Changes in an individual’s walking, chewing, sleeping and how they feel can be early indications of dementia. Dementia is the ongoing loss of cognitive skills due to brain cells being destroyed. Symptoms include memory loss, changes in personality, personal hygiene neglect and trouble socializing. The most common cause is Alzheimer’s, but a stroke, Parkinson’s, substance abuse, severe head injuries or other health related conditions can also trigger dementia.
Long before the obvious symptoms appear, behavior changes can be a sign that one has it.
According to a study in the Journal of the American Geriatrics Society, biting an apple can determine one’s odds of getting dementia. In Sweden, researchers studied 577 people who were 77 or older. They discovered that the ones who found it difficult to chew had a higher risk of dementia. It could be that, as people age and lose teeth, it’s more difficult to chew. Chewing less will lower the flow of blood to the brain, increasing the chances of mental decline.
One’s style of walking can signal dementia. This was presented in a 2012 report at the Alzheimer’s International Conference. Many studies showed a correlation between abnormal walking styles and signs of mental decline during neuropsychological tests. One study analyzed how 19 elderly subjects walked at home. Individuals with a slower pace also had less brain volume.
One’s sleep cycle can lead to mental decline. Annals of Neurology published a study in December 2011 where they studied 1,300 women over 75 for five years. By the end of five years, 39 percent of these otherwise healthy women had developed mild dementia. The research showed that one’s weak circadian rhythms caused an 80 percent higher chance of developing dementias. These were people who were less active in the early hours of the day.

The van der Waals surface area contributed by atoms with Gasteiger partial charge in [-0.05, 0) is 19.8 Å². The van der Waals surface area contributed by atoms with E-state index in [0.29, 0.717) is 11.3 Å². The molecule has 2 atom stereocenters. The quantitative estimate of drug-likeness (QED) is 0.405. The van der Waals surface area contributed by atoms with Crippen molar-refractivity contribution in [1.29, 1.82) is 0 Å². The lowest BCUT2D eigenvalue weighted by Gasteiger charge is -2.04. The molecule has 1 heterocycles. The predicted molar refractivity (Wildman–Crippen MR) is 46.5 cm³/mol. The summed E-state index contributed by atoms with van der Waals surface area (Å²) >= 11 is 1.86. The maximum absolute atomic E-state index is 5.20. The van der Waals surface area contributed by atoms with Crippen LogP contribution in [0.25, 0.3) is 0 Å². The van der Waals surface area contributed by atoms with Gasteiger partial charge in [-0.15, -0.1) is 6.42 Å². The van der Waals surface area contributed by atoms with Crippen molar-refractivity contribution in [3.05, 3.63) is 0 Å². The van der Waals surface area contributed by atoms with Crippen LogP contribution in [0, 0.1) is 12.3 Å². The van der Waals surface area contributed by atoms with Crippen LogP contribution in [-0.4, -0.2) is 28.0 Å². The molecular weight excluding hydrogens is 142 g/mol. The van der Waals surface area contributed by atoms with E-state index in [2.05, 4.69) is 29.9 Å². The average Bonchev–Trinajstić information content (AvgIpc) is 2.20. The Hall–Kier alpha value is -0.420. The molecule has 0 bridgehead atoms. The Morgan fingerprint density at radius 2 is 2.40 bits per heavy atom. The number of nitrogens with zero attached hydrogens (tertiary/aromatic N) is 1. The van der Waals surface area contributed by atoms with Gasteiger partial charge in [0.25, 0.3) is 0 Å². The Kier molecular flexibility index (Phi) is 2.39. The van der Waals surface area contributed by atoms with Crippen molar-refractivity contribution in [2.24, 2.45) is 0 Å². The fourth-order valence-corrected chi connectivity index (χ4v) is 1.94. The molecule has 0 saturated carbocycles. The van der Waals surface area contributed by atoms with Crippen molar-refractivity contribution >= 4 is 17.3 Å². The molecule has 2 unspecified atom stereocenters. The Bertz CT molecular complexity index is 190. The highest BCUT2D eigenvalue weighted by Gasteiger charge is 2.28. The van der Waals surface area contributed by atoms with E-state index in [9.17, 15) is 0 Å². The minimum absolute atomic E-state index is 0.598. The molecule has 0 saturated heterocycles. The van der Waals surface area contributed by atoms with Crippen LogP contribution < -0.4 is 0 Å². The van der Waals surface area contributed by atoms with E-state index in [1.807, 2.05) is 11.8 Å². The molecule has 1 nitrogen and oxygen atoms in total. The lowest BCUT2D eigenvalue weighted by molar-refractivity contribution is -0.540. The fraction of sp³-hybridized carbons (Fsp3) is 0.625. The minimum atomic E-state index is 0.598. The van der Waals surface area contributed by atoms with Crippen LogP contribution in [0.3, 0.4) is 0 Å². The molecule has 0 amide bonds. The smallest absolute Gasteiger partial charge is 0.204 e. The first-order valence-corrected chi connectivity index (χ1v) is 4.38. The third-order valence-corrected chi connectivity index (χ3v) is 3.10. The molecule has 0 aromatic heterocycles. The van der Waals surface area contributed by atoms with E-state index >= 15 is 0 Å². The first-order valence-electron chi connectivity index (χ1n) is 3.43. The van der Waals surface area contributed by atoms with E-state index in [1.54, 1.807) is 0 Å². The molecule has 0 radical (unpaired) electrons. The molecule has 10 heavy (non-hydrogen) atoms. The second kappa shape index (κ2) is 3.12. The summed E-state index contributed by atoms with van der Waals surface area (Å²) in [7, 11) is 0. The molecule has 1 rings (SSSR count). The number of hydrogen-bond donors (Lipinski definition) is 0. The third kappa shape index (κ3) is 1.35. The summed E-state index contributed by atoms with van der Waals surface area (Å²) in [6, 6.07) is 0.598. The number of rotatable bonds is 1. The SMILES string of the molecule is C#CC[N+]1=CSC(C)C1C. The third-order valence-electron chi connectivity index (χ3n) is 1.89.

Excess weight is linked to heart disease, type two diabetes and arthritis. A neurology study from May 2011 proved a connection between high BMI and increased dementia risk. Studying 8,534 twins aged 65 or higher, 350 definitely had dementia, while 114 faced the possibility. When their BMI from 30 years earlier was noted, researchers found that those with dementia or the risk of it were 70 percent more likely to have had excess weight.
One’s emotions can affect brain health. The Archives of General Psychiatry (now JAMA Psychiatry) published a study that followed 13,000 people in California for six years. The risk of Alzheimer’s doubled in those with late-life depression. The risk tripled in individuals who also had mid-life depression.
As with any disease, one must eat healthy, sleep well and stay upbeat. Knowing the early signs of dementia can help one understand the risk of mental decline in themselves and loved ones. Behavioral changes should not be overlooked.
Sources for this article include:
- Greater blood pressure control is key to preventing cognitive impairment and dementia, scientists find
- Adding more dietary choline can cut back the risk of dementia
- Understanding the medical differences between Alzheimer’s and dementia
- Antacid drugs linked to increased risk for heart attack, dementia and renal failure